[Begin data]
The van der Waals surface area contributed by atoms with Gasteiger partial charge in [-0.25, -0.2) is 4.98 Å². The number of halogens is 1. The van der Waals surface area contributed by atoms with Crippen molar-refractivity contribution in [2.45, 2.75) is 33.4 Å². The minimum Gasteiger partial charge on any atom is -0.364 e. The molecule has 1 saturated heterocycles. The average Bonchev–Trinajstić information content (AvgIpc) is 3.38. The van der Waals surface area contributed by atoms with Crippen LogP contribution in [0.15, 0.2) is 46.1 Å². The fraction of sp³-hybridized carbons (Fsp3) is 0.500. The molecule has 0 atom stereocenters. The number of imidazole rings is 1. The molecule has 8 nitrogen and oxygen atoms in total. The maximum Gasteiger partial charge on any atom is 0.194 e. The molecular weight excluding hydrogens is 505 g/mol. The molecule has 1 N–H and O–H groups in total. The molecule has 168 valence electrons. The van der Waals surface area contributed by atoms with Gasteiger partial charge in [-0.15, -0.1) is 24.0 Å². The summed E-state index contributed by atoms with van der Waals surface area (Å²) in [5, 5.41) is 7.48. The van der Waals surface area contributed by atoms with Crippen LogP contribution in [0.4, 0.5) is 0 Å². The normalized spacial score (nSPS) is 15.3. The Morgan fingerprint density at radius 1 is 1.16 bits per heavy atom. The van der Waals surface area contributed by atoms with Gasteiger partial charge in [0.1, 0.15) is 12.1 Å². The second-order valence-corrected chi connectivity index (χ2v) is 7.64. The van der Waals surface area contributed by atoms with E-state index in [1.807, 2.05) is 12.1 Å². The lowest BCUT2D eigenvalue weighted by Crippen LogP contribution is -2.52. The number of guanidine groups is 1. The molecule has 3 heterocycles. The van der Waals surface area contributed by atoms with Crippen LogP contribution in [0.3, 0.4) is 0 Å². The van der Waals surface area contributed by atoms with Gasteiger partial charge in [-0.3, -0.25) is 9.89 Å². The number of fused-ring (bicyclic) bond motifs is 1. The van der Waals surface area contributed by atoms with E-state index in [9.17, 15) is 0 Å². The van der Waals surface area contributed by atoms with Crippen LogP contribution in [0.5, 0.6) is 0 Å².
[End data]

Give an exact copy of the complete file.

The van der Waals surface area contributed by atoms with Gasteiger partial charge in [-0.25, -0.2) is 4.98 Å². The number of halogens is 1. The van der Waals surface area contributed by atoms with Crippen molar-refractivity contribution in [2.45, 2.75) is 33.4 Å². The minimum Gasteiger partial charge on any atom is -0.364 e. The molecule has 1 saturated heterocycles. The average Bonchev–Trinajstić information content (AvgIpc) is 3.38. The van der Waals surface area contributed by atoms with Crippen LogP contribution in [0.15, 0.2) is 46.1 Å². The fraction of sp³-hybridized carbons (Fsp3) is 0.500. The molecule has 0 atom stereocenters. The number of imidazole rings is 1. The molecule has 8 nitrogen and oxygen atoms in total. The maximum Gasteiger partial charge on any atom is 0.194 e. The molecular weight excluding hydrogens is 505 g/mol. The molecule has 1 N–H and O–H groups in total. The molecule has 168 valence electrons. The van der Waals surface area contributed by atoms with Gasteiger partial charge in [-0.15, -0.1) is 24.0 Å². The summed E-state index contributed by atoms with van der Waals surface area (Å²) in [5, 5.41) is 7.48. The van der Waals surface area contributed by atoms with Crippen LogP contribution in [0.4, 0.5) is 0 Å². The normalized spacial score (nSPS) is 15.3. The Morgan fingerprint density at radius 1 is 1.16 bits per heavy atom. The van der Waals surface area contributed by atoms with Gasteiger partial charge in [0.1, 0.15) is 12.1 Å². The second-order valence-corrected chi connectivity index (χ2v) is 7.64. The van der Waals surface area contributed by atoms with E-state index in [1.807, 2.05) is 12.1 Å². The lowest BCUT2D eigenvalue weighted by Crippen LogP contribution is -2.52. The number of guanidine groups is 1. The molecule has 3 heterocycles. The van der Waals surface area contributed by atoms with Crippen LogP contribution in [0.3, 0.4) is 0 Å². The van der Waals surface area contributed by atoms with Gasteiger partial charge in [-0.3, -0.25) is 9.89 Å². The number of fused-ring (bicyclic) bond motifs is 1. The van der Waals surface area contributed by atoms with E-state index in [9.17, 15) is 0 Å². The van der Waals surface area contributed by atoms with Crippen LogP contribution in [0.5, 0.6) is 0 Å².